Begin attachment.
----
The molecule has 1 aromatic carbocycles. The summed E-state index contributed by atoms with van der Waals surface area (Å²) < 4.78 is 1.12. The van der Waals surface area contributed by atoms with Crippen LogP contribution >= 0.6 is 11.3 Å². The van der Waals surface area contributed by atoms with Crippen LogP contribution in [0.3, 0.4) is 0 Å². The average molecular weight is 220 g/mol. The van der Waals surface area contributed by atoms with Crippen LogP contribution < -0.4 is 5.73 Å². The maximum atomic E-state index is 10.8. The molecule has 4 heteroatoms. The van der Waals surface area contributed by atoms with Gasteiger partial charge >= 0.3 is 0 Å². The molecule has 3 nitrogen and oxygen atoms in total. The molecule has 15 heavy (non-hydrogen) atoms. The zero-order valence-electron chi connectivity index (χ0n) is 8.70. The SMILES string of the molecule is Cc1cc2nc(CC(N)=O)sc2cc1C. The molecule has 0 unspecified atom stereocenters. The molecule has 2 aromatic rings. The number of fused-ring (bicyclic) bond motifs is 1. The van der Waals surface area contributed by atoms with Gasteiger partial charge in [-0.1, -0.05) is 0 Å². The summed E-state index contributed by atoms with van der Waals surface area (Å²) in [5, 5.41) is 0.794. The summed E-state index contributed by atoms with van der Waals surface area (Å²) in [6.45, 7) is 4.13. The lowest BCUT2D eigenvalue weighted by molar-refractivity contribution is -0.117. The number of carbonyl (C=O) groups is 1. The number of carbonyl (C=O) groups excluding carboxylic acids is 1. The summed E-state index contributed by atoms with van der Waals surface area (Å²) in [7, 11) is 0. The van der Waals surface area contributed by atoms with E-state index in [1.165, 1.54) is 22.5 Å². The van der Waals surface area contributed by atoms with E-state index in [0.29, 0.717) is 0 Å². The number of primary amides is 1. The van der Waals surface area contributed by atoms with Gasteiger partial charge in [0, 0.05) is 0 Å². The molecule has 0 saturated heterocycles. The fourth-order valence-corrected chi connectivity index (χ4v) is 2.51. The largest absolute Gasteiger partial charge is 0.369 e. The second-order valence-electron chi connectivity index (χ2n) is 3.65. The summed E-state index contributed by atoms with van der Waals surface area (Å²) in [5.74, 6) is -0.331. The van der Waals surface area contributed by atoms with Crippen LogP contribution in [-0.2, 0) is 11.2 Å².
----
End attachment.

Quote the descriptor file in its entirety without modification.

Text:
The molecule has 1 aromatic carbocycles. The summed E-state index contributed by atoms with van der Waals surface area (Å²) < 4.78 is 1.12. The van der Waals surface area contributed by atoms with Crippen LogP contribution >= 0.6 is 11.3 Å². The van der Waals surface area contributed by atoms with Crippen LogP contribution in [0.3, 0.4) is 0 Å². The average molecular weight is 220 g/mol. The van der Waals surface area contributed by atoms with Crippen LogP contribution < -0.4 is 5.73 Å². The maximum atomic E-state index is 10.8. The molecule has 4 heteroatoms. The van der Waals surface area contributed by atoms with Gasteiger partial charge >= 0.3 is 0 Å². The molecule has 3 nitrogen and oxygen atoms in total. The molecule has 15 heavy (non-hydrogen) atoms. The zero-order valence-electron chi connectivity index (χ0n) is 8.70. The SMILES string of the molecule is Cc1cc2nc(CC(N)=O)sc2cc1C. The molecule has 0 unspecified atom stereocenters. The molecule has 2 aromatic rings. The number of fused-ring (bicyclic) bond motifs is 1. The van der Waals surface area contributed by atoms with Gasteiger partial charge in [-0.1, -0.05) is 0 Å². The summed E-state index contributed by atoms with van der Waals surface area (Å²) in [5, 5.41) is 0.794. The summed E-state index contributed by atoms with van der Waals surface area (Å²) in [6.45, 7) is 4.13. The lowest BCUT2D eigenvalue weighted by molar-refractivity contribution is -0.117. The number of carbonyl (C=O) groups is 1. The number of carbonyl (C=O) groups excluding carboxylic acids is 1. The summed E-state index contributed by atoms with van der Waals surface area (Å²) in [7, 11) is 0. The van der Waals surface area contributed by atoms with E-state index in [1.165, 1.54) is 22.5 Å². The van der Waals surface area contributed by atoms with E-state index in [0.29, 0.717) is 0 Å². The number of primary amides is 1. The van der Waals surface area contributed by atoms with Gasteiger partial charge in [0, 0.05) is 0 Å². The molecule has 0 saturated heterocycles. The fourth-order valence-corrected chi connectivity index (χ4v) is 2.51. The largest absolute Gasteiger partial charge is 0.369 e. The second-order valence-electron chi connectivity index (χ2n) is 3.65. The summed E-state index contributed by atoms with van der Waals surface area (Å²) in [5.74, 6) is -0.331. The van der Waals surface area contributed by atoms with Crippen LogP contribution in [-0.2, 0) is 11.2 Å².